Sharon McGinnis had hired a key employee but was finding she and others in the company were butting heads with the new worker, an individual with good job skills but who was a bit headstrong. McGinnis sent a card to the employee’s home with a gift certificate to a fancy restaurant and a note of confidence that things would ultimately work out.
McGinnis says the employee told her she broke into tears when she opened the card, read the message of reconciliation and found the gift certificate. That gesture smoothed the relationship and eased the conflict.
That typifies the approach that McGinnis and her sisters, who own grocery stores in Monroeville and Brentwood and employ 150 people, use to build loyalty and retention in a business that finds it hard to recruit and retain workers.
McGinnis says she and her sisters hug their employees, take them out for golf lessons, send them off to investigate and implement new business ideas and let them try out salad recipes they’ve picked up at bridal showers or parties in the stores’ own salad cases.
McGinnis Sisters uses more conventional strategies as well. The company has sponsored a profit-sharing plan that 83 employees participate in. That’s remarkable, given that a considerable share of McGinnis Sisters’ employees are part-timers and students, and the plan requires that participants be at least 21 years old, work at least 20 hours a week and have at least a year of service to participate. Half of the participants have at least $20,000 vested in the plan, a number have at least $100,000, and there could be several millionaires in the group over the next decade.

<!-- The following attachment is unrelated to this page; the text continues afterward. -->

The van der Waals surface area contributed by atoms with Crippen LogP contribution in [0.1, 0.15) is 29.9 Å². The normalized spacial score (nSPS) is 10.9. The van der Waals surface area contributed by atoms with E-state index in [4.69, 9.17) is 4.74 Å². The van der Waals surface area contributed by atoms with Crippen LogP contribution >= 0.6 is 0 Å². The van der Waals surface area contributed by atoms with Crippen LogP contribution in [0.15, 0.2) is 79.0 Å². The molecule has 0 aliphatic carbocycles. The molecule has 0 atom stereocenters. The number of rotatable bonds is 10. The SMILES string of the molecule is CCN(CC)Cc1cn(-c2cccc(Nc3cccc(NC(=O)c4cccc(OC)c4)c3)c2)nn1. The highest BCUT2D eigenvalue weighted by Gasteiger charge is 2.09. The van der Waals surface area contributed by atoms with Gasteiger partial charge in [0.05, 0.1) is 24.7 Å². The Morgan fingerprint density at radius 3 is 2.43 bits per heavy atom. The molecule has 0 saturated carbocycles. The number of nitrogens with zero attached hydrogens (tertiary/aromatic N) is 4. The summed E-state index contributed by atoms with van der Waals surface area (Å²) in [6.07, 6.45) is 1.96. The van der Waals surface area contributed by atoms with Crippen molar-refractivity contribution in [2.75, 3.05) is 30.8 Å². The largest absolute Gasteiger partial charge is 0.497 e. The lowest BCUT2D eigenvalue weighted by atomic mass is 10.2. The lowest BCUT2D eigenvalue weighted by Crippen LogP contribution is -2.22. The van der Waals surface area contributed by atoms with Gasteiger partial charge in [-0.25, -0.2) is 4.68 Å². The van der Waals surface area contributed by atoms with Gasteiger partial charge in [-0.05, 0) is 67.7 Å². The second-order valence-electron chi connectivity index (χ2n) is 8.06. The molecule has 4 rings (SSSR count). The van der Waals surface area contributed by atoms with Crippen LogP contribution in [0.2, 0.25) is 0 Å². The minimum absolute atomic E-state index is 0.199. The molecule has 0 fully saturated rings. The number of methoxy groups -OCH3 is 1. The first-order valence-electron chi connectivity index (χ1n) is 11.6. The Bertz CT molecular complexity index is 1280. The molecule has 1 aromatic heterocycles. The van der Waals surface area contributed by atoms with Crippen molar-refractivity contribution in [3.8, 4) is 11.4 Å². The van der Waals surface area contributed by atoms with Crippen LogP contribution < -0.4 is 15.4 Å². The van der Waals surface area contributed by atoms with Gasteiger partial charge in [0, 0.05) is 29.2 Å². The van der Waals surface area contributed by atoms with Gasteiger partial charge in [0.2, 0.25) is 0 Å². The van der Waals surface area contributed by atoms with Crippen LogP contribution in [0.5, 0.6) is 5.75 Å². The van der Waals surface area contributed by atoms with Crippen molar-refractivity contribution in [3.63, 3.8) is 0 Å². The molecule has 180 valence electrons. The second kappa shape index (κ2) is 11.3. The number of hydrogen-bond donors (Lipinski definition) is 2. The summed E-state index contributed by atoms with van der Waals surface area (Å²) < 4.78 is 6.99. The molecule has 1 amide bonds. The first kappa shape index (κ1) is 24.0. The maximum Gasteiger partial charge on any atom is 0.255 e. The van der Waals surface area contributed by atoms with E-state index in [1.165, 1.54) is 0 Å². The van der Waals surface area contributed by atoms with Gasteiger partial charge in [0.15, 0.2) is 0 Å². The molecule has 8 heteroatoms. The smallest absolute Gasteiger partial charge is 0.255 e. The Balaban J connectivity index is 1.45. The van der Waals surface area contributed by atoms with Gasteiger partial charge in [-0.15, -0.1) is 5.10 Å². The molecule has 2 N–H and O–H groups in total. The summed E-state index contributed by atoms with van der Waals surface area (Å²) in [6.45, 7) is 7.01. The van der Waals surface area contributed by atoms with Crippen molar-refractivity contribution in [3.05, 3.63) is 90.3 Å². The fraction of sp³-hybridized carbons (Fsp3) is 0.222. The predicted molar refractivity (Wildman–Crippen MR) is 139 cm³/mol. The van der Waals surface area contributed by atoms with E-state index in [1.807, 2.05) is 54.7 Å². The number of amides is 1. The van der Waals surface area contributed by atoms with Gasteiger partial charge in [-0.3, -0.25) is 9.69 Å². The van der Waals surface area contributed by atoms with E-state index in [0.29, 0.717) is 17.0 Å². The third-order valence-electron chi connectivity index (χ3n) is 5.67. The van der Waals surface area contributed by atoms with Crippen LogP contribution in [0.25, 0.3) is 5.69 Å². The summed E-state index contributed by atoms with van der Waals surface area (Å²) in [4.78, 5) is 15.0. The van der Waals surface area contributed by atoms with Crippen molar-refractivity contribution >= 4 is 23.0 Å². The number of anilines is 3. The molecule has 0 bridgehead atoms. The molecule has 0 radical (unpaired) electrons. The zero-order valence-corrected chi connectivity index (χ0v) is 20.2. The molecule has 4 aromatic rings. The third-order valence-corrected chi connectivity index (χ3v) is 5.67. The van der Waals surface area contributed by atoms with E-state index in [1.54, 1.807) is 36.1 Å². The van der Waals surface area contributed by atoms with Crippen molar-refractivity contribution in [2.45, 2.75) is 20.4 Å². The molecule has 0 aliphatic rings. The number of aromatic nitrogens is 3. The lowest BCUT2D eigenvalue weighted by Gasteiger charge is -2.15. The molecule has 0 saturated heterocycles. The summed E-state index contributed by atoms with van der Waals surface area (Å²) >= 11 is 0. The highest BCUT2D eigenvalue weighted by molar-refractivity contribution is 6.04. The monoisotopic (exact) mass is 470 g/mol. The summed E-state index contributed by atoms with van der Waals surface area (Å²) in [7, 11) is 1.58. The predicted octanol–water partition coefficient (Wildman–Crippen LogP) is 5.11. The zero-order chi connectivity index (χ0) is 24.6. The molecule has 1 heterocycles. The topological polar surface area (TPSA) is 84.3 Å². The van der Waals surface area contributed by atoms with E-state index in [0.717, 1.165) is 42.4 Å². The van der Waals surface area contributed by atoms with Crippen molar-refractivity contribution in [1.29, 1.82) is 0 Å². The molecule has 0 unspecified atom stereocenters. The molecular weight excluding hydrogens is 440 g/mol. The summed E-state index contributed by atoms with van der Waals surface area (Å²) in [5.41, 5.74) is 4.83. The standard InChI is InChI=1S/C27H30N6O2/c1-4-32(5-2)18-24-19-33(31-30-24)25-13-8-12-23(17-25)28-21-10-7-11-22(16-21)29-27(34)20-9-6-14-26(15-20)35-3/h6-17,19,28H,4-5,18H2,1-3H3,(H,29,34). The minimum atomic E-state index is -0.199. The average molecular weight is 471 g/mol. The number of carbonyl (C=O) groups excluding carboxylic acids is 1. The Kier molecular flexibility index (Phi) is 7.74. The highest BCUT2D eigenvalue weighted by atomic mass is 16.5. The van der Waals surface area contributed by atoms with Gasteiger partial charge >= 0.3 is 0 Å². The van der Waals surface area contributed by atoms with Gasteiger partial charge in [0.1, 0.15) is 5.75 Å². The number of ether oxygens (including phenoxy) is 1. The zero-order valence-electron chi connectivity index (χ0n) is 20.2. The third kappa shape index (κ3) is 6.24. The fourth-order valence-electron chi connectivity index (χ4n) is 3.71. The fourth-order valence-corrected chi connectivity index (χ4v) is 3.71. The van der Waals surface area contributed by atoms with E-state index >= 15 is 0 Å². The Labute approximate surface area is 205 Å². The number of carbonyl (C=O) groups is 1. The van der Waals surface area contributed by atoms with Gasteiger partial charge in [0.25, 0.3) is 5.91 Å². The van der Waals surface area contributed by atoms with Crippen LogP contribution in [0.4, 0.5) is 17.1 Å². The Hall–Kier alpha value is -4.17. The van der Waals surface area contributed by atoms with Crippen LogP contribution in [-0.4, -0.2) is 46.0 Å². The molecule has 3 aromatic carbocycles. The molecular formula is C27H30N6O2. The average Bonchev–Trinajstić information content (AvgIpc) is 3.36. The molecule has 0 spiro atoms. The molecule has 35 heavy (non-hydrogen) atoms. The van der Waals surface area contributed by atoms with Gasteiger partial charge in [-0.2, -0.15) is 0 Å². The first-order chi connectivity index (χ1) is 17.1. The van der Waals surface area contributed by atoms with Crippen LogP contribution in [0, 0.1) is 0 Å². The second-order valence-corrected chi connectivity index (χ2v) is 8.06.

The program is so successful that McGinnis says several employees could end up retiring early.
Still, the company faces recruitment and retention challenges. McGinnis Sisters isn’t planning to open any more stores, so advancement opportunities are limited. To expand the recruitment pool, a long-time policy of not hiring family members has gone by the wayside. The next strategy the company plans to implement is a recruitment bonus plan.
Despite the creative efforts McGinnis Sisters uses to keep its work force together, it faces stiff competition for workers. In Monroeville, the store operates in the shadow of Monroeville Mall.
As McGinnis puts it, working in a grocery store “isn’t as easy as selling shirts at the mall.”